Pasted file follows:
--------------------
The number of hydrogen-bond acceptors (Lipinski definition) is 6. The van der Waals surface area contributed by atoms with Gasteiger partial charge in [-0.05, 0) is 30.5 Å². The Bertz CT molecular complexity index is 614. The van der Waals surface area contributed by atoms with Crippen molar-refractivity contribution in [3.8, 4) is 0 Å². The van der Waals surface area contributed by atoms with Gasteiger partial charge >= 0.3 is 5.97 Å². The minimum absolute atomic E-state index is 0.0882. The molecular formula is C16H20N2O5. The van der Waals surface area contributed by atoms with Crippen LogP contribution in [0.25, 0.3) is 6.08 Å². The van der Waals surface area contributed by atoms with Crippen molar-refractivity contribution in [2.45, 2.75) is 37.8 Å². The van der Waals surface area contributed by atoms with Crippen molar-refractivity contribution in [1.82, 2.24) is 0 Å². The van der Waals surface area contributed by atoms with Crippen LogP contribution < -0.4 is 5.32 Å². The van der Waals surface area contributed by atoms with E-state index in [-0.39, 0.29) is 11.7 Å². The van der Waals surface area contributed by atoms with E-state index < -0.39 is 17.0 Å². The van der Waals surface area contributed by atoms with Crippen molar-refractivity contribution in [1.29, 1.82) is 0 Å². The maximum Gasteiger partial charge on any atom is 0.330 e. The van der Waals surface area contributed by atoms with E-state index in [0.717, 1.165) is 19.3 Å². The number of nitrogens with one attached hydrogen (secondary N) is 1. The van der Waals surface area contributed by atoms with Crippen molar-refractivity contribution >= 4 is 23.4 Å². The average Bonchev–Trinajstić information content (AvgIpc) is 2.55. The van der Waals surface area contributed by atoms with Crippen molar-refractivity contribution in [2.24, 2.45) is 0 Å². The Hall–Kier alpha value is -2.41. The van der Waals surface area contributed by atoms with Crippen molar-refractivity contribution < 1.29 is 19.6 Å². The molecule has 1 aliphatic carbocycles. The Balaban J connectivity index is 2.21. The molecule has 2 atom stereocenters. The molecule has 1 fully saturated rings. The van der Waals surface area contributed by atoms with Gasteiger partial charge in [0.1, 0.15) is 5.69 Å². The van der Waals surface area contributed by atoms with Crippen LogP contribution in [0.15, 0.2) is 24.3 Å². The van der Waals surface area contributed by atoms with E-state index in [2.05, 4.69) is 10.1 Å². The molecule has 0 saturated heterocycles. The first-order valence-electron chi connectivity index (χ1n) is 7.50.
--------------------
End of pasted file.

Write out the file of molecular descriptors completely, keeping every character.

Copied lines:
The number of hydrogen-bond acceptors (Lipinski definition) is 6. The van der Waals surface area contributed by atoms with Gasteiger partial charge in [-0.05, 0) is 30.5 Å². The Bertz CT molecular complexity index is 614. The van der Waals surface area contributed by atoms with Crippen molar-refractivity contribution in [3.8, 4) is 0 Å². The van der Waals surface area contributed by atoms with Gasteiger partial charge >= 0.3 is 5.97 Å². The minimum absolute atomic E-state index is 0.0882. The molecular formula is C16H20N2O5. The van der Waals surface area contributed by atoms with Crippen LogP contribution in [0.25, 0.3) is 6.08 Å². The van der Waals surface area contributed by atoms with Crippen molar-refractivity contribution in [2.45, 2.75) is 37.8 Å². The van der Waals surface area contributed by atoms with Crippen molar-refractivity contribution in [1.82, 2.24) is 0 Å². The van der Waals surface area contributed by atoms with Crippen LogP contribution < -0.4 is 5.32 Å². The van der Waals surface area contributed by atoms with E-state index in [-0.39, 0.29) is 11.7 Å². The van der Waals surface area contributed by atoms with E-state index < -0.39 is 17.0 Å². The van der Waals surface area contributed by atoms with Crippen molar-refractivity contribution in [1.29, 1.82) is 0 Å². The maximum Gasteiger partial charge on any atom is 0.330 e. The van der Waals surface area contributed by atoms with E-state index in [0.717, 1.165) is 19.3 Å². The number of nitrogens with one attached hydrogen (secondary N) is 1. The van der Waals surface area contributed by atoms with Crippen molar-refractivity contribution >= 4 is 23.4 Å². The average Bonchev–Trinajstić information content (AvgIpc) is 2.55. The van der Waals surface area contributed by atoms with Crippen molar-refractivity contribution in [2.24, 2.45) is 0 Å². The Hall–Kier alpha value is -2.41. The van der Waals surface area contributed by atoms with Crippen molar-refractivity contribution < 1.29 is 19.6 Å². The molecule has 1 aliphatic carbocycles. The Balaban J connectivity index is 2.21. The molecule has 2 atom stereocenters. The molecule has 1 fully saturated rings. The van der Waals surface area contributed by atoms with Gasteiger partial charge in [0.1, 0.15) is 5.69 Å². The van der Waals surface area contributed by atoms with Crippen LogP contribution in [0.15, 0.2) is 24.3 Å². The van der Waals surface area contributed by atoms with E-state index in [2.05, 4.69) is 10.1 Å². The molecule has 0 saturated heterocycles. The first-order valence-electron chi connectivity index (χ1n) is 7.50.